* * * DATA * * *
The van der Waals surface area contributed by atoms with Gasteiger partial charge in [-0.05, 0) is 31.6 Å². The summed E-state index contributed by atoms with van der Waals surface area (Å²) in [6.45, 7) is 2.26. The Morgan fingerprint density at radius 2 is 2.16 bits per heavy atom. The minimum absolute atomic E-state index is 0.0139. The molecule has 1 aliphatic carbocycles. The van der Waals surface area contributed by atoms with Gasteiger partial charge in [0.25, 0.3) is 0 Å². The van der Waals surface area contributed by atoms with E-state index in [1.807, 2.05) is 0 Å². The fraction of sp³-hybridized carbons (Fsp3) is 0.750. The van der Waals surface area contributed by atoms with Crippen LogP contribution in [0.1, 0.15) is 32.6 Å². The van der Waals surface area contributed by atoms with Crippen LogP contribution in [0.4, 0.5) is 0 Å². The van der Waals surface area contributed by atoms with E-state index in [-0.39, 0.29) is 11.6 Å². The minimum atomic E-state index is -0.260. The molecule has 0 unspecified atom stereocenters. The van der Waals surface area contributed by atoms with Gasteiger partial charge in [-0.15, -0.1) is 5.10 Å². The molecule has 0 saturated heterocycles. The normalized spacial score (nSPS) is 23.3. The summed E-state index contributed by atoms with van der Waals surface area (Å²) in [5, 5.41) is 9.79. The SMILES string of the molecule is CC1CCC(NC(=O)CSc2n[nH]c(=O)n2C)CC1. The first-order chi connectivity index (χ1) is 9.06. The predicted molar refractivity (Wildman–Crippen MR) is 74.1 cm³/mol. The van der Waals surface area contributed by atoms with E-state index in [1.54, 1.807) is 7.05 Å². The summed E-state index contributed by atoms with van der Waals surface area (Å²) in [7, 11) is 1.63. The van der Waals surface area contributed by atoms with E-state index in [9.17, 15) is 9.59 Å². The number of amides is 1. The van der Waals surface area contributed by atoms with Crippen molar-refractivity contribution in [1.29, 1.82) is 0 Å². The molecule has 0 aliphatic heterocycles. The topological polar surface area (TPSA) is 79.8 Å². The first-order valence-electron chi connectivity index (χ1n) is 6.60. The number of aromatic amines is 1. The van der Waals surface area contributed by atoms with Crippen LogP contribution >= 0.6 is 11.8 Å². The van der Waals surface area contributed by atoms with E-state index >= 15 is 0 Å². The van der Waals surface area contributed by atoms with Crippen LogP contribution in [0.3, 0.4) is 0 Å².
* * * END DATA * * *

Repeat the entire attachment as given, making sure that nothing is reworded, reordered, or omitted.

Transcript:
The van der Waals surface area contributed by atoms with Gasteiger partial charge in [-0.05, 0) is 31.6 Å². The summed E-state index contributed by atoms with van der Waals surface area (Å²) in [6.45, 7) is 2.26. The Morgan fingerprint density at radius 2 is 2.16 bits per heavy atom. The minimum absolute atomic E-state index is 0.0139. The molecule has 1 aliphatic carbocycles. The van der Waals surface area contributed by atoms with Gasteiger partial charge in [0.25, 0.3) is 0 Å². The van der Waals surface area contributed by atoms with E-state index in [1.807, 2.05) is 0 Å². The fraction of sp³-hybridized carbons (Fsp3) is 0.750. The van der Waals surface area contributed by atoms with Crippen LogP contribution in [0.1, 0.15) is 32.6 Å². The van der Waals surface area contributed by atoms with Crippen LogP contribution in [0.4, 0.5) is 0 Å². The van der Waals surface area contributed by atoms with E-state index in [-0.39, 0.29) is 11.6 Å². The minimum atomic E-state index is -0.260. The molecule has 0 unspecified atom stereocenters. The van der Waals surface area contributed by atoms with Gasteiger partial charge in [-0.15, -0.1) is 5.10 Å². The molecule has 0 saturated heterocycles. The normalized spacial score (nSPS) is 23.3. The summed E-state index contributed by atoms with van der Waals surface area (Å²) in [5, 5.41) is 9.79. The SMILES string of the molecule is CC1CCC(NC(=O)CSc2n[nH]c(=O)n2C)CC1. The first-order chi connectivity index (χ1) is 9.06. The predicted molar refractivity (Wildman–Crippen MR) is 74.1 cm³/mol. The van der Waals surface area contributed by atoms with E-state index in [1.54, 1.807) is 7.05 Å². The summed E-state index contributed by atoms with van der Waals surface area (Å²) in [7, 11) is 1.63. The van der Waals surface area contributed by atoms with E-state index in [9.17, 15) is 9.59 Å². The number of amides is 1. The van der Waals surface area contributed by atoms with Crippen molar-refractivity contribution in [1.29, 1.82) is 0 Å². The molecule has 0 aliphatic heterocycles. The topological polar surface area (TPSA) is 79.8 Å². The first-order valence-electron chi connectivity index (χ1n) is 6.60. The number of aromatic amines is 1. The van der Waals surface area contributed by atoms with Crippen LogP contribution >= 0.6 is 11.8 Å². The van der Waals surface area contributed by atoms with E-state index >= 15 is 0 Å². The van der Waals surface area contributed by atoms with Crippen LogP contribution in [0.3, 0.4) is 0 Å².